Yoko Ono active as ever at 80
Half a lifetime ago, artist Yoko Ono lay in an Amsterdam hotel bed with her husband, John Lennon, staging a week-long "bed-in" for peace.
The couple said they felt very alone in their activism.
Today, Ono, whose energy for campaigning has never tired, sees a world full of an activism that maintains her energy and faith in humanity.
"When John and I did the bed-in, not many people were with us. But now there are so many activists; I don't know anyone who is not an activist," she said in Berlin yesterday on her 80th birthday.
The bed-in protest by the late Beatle and Ono in 1969, against the Vietnam War, was repeated in Montreal, Canada. Press attention was huge but much of it was mocking.
Ono, gave a sell-out concert in Berlin on Sunday with her son, Sean Lennon. It closed with the anthem "Give peace a chance".
Ono said it was still crucial that people "stand up for peace".
The artist, born to a wealthy Japanese family in Tokyo in 1933, is now a passionate opponent of fracking, a technology that has sharply lifted energy output in the US but which critics fear pollutes water deep underground and increases the risk of an earthquake .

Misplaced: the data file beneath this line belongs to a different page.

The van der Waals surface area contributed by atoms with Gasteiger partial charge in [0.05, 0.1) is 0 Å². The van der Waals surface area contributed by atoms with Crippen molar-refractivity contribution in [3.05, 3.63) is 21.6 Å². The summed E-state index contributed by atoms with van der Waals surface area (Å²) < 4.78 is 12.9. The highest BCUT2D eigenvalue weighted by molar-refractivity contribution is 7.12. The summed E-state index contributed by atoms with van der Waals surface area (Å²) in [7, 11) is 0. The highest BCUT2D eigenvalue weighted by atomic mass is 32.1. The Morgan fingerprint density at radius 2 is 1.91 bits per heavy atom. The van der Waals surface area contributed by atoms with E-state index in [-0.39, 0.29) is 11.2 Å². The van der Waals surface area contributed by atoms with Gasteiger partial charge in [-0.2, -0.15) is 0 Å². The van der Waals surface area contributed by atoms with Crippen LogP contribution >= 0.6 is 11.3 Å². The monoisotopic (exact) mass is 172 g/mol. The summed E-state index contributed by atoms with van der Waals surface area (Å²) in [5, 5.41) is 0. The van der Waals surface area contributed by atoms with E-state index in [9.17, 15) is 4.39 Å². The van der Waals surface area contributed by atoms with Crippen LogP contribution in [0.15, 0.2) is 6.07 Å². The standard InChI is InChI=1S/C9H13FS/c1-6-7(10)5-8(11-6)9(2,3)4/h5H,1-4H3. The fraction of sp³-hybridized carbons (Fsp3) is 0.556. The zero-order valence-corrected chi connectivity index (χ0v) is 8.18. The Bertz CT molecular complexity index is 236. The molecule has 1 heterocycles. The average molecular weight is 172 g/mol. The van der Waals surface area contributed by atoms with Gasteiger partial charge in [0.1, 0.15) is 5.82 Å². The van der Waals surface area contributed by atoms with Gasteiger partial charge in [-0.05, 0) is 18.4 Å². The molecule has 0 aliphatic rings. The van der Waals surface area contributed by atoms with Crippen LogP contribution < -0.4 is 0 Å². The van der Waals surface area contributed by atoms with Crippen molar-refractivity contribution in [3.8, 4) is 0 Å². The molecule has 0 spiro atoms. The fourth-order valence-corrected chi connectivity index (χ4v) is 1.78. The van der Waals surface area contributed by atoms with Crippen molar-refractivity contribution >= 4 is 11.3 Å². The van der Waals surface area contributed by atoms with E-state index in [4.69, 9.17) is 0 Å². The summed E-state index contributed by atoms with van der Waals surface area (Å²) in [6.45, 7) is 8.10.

"Fracking is an incredible risk to the human race, I don't know why they even thought of doing it," she said.
Ono, whose birthday is being marked by a major retrospective of her work in Frankfurt, Germany, said she feels that she is becoming freer in her art.
"My attitude has changed . I'm allowing things to happen in a way I hadn't planned before," she said.
"I'm surprised that I'm 80 . Not everybody gets there."
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